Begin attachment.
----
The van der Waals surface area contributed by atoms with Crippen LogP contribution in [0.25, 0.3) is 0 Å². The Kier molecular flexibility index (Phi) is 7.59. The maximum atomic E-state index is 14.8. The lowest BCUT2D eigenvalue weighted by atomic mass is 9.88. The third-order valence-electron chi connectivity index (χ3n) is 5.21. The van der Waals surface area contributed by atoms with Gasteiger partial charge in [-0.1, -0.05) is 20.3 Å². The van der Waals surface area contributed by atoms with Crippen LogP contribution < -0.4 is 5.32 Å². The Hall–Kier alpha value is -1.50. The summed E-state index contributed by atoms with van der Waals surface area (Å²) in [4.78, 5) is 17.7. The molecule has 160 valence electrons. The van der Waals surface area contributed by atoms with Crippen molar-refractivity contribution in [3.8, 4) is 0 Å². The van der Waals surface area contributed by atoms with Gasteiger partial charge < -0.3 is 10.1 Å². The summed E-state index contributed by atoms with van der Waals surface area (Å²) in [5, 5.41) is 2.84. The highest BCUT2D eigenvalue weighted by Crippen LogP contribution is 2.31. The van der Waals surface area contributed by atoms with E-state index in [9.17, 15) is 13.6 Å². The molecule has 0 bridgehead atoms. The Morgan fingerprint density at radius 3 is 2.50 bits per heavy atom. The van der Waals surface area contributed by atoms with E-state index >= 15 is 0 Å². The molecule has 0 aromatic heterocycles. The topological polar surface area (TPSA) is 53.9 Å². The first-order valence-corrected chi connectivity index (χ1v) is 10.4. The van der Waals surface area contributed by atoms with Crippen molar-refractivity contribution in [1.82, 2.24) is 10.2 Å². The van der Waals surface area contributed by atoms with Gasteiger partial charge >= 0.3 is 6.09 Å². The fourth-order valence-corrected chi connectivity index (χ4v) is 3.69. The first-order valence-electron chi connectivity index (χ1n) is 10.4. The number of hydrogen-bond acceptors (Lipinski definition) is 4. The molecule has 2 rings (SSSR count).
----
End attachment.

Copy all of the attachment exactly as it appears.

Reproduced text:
The van der Waals surface area contributed by atoms with Crippen LogP contribution in [0.25, 0.3) is 0 Å². The Kier molecular flexibility index (Phi) is 7.59. The maximum atomic E-state index is 14.8. The lowest BCUT2D eigenvalue weighted by atomic mass is 9.88. The third-order valence-electron chi connectivity index (χ3n) is 5.21. The van der Waals surface area contributed by atoms with Gasteiger partial charge in [-0.1, -0.05) is 20.3 Å². The van der Waals surface area contributed by atoms with Crippen LogP contribution < -0.4 is 5.32 Å². The Hall–Kier alpha value is -1.50. The summed E-state index contributed by atoms with van der Waals surface area (Å²) in [4.78, 5) is 17.7. The molecule has 160 valence electrons. The van der Waals surface area contributed by atoms with Crippen molar-refractivity contribution in [3.8, 4) is 0 Å². The van der Waals surface area contributed by atoms with Gasteiger partial charge < -0.3 is 10.1 Å². The summed E-state index contributed by atoms with van der Waals surface area (Å²) in [5, 5.41) is 2.84. The highest BCUT2D eigenvalue weighted by Crippen LogP contribution is 2.31. The van der Waals surface area contributed by atoms with E-state index in [9.17, 15) is 13.6 Å². The molecule has 0 bridgehead atoms. The Morgan fingerprint density at radius 3 is 2.50 bits per heavy atom. The van der Waals surface area contributed by atoms with E-state index >= 15 is 0 Å². The molecule has 0 aromatic heterocycles. The topological polar surface area (TPSA) is 53.9 Å². The first-order valence-corrected chi connectivity index (χ1v) is 10.4. The van der Waals surface area contributed by atoms with Crippen molar-refractivity contribution in [1.82, 2.24) is 10.2 Å². The van der Waals surface area contributed by atoms with Gasteiger partial charge >= 0.3 is 6.09 Å². The fourth-order valence-corrected chi connectivity index (χ4v) is 3.69. The first-order valence-electron chi connectivity index (χ1n) is 10.4. The number of hydrogen-bond acceptors (Lipinski definition) is 4. The molecule has 2 rings (SSSR count).